Even though the Asian Church Women's Conference (ACWC) was conceived by Asian women of vision who dared to dream dreams in the post-World War II years, they still needed assistance from experienced women to turn their dreams into reality. The Asian women seized this opportunity from the American Presbyterian Women with both hands, and they did not step tentatively into a brave new world but, instead, they leapt boldly onto the world stage to proclaim their allegiance to Jesus Christ, and to work together improving life for Asian women and their families, as well as promoting the FLC. Here is another report of the 1978 Assembly, this time by Rachel Cocks. It was published in Women at Work, the ACW Newsletter: ‘It is with a deep sense of gratitude to God that I attempt to pass on to others some of the experiences gained at the 6th ACWC Assembly held in October, 1978 in Japan. ‘Tozano [sic] International Centre stands in a beautiful setting. It is reached after a 100 minute drive from Tokyo, along the Tomei Expressway, which for most of its route passes through densely populated and industrialised suburbs. Not an inch of space appears to be wasted, and it seems nothing more could be fitted in. Everything appeared to be very clean, orderly and neat. I was surprised to find in these densely packed areas so much greenery and colour. Wherever it was possible to plant them, trees and shrubs and flowers flourished and blossomed. Rice paddies and vegetable gardens, often small, looked as though they had been lifted straight out of the pages of "Home and Garden". They were, indeed just as one would expect to find them in this land of green-fingered gardeners – geometricalIy exact and very beautiful. The rice harvest was being garnered as we drove through. Tozano is in the centre of 16 acres of lush greenery; dense trees, lawns and shrubs, and wild flowers abound in these foothills of Mt. Hakone and Mt. Fuji. ‘Fuji is magnificent. I realise now, why from time immemorial mountains have been subjects of human worship. Fuji is hidden in cloud so often that each appearance it made during the days of the Assembly was greeted with wonder, joy and awe. We were not tar from Fuji to Tozano. That superb mountain will always be very close to me. ‘The Assembly participants were housed in dormitory cabins, each holding several bunks. I shared with 4 others: 2 Indians, I Thai and a Filipino. It was a lovely experience, although the pace of the Assembly was such that we saw all too little of each other. Monike from Pakistan, lost no time in picking up my Australian accent, reproducing it in excellent mimicry whenever possible. ‘8 women, differing from each other so much in age, culture, and expectation of life. At first, the only bond of unity, Jesus Christ who had brought us together. This bond was soon to be strengthened by liking and affection, respect and enjoyment of each other's company. ‘There were more than 100 participants, drawn from many Asian countries, also from Australia and New Zealand. We had international guests from Uruguay, Africa, the Cook Islands, Sweden, Lebanon, West Germany and America, each representing a major world body of the Christian Church. Each had a story to tell, a need to be present, strength to impart and to receive from sisters prepared to listen and to understand. ‘The absence of some Taiwanese, and the non-appearance of the delegation from Burma, the late arrival of most of the South Koreans, were facts which told their own story. So often; and by so many incidents, I was I reminded with shame and regret, of our Australian contempt for the privileges we wear so lightly. We claim as "rights" those freedoms for which others known to some of us are fighting, facing possible imprisonment, torture and even death. So precious to them are the liberties we accept so casually. Freedom to move, speak, believe and the right to strike, we take all these for granted. ‘The opening ceremony on Tuesday 10th, was both impressive and moving. The gathering was held in the Auditorium where all the business of the Assembly was transacted. A huge, well-appointed room, capable of seating more than 400. Above the podium were the banners of the Assembly themes: "CALLED TO CHANGE, COMMITTED TO SERVE" ASIAN CHURCH WOMEN'S CONFERENCE. SIXTH ASSEMBLY. GOTEMBA. JAPAN. OCTOBER 10-14, 1978. ‘A second banner, immediately below, called us to be: "Aglow with the Spirit, Serve the Lord" (Romans 12.1).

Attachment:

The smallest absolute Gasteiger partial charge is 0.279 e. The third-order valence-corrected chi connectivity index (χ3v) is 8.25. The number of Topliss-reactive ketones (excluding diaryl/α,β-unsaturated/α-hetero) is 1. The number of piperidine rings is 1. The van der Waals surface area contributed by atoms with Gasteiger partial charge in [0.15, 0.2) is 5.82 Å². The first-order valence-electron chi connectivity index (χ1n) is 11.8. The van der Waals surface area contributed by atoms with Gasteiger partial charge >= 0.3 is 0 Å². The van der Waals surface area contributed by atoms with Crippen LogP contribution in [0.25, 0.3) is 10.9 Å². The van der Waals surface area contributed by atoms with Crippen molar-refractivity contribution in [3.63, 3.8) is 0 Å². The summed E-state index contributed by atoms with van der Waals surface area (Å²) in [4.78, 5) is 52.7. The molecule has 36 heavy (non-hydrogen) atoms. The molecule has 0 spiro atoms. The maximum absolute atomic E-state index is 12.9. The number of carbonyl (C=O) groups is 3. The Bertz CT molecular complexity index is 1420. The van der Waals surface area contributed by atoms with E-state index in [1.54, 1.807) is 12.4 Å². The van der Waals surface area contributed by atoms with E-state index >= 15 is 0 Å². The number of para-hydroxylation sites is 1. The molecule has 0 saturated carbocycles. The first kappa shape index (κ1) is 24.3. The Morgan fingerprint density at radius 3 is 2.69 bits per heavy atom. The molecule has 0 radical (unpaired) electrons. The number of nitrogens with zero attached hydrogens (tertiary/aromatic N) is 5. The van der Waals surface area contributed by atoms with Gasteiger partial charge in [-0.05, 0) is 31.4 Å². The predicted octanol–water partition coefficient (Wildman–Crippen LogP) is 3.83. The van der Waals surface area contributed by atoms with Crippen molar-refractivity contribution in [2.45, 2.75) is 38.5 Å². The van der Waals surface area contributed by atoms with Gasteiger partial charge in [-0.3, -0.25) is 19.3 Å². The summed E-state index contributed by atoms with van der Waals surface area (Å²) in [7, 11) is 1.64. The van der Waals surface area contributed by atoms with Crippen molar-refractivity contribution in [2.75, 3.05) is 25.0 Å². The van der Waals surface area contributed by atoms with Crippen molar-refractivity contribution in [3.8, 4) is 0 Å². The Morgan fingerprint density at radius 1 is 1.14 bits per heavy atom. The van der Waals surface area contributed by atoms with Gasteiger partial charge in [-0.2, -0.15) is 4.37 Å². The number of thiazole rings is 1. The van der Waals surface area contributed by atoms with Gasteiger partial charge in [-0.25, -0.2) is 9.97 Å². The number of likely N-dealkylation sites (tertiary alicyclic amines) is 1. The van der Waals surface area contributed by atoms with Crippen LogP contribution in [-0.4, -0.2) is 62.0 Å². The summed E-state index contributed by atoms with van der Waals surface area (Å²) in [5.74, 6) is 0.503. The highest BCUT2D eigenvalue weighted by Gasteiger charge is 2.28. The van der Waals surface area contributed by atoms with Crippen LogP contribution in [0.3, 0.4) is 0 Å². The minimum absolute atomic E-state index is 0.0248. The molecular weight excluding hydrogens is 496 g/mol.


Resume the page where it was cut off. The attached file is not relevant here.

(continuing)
‘Each delegation, led by its National Representative, carrying the banner, entered the Auditorium in alphabetical order. The banners were presented before the audience, and were then hung above the dais, where they remained throughout the Assembly. After each banner was positioned, the National Representative rejoined the delegation when, all together they spoke the word which to them represented the ideal of the banner. Australia's was 'ONENESS'. This was especially meaningful for Ruth Nebro, our Aboriginal delegate. She later told me that for her the Assembly was "a foretaste of heaven – oneness in Christ." ‘Most meaningful for us was the slight and slim figure of the South Korean delegate. She stood alone. (There should have been others beside her), a banner aloft. The other members of the delegation had not received their travel visas. No reason was given for the delay. Her word was "FREEDOM". ‘There were several speakers at the opening ceremony. The address most appreciated was that of Agnes Loyall, the President. A precis of her message has already appeared in Women at Work. Mrs. Agnes Loyall concluded by restating the raison d'etre of Asian Church women. ‘"Believing and affirming that 'the purpose of God for the Churches in East Asia and South Asia is life together in a common obedience to Him for the doing of His will in the world, and that we are called to demonstrate His love in all areas of life through the programmes of development, social justice and witness. let [sic] the Sixth Assembly of Asian Church Women's Conference enter the new quadrennium with faith and courage, because we are about His business for the liberation of His children." Rachel Cocks' [I believe the person who typed the report in the newsletter was responsible for Tozanso appearing as Tozano.]
Source: 1978–80 ACW minutes, working papers and newsletters of the National Archives of Australian Church Women.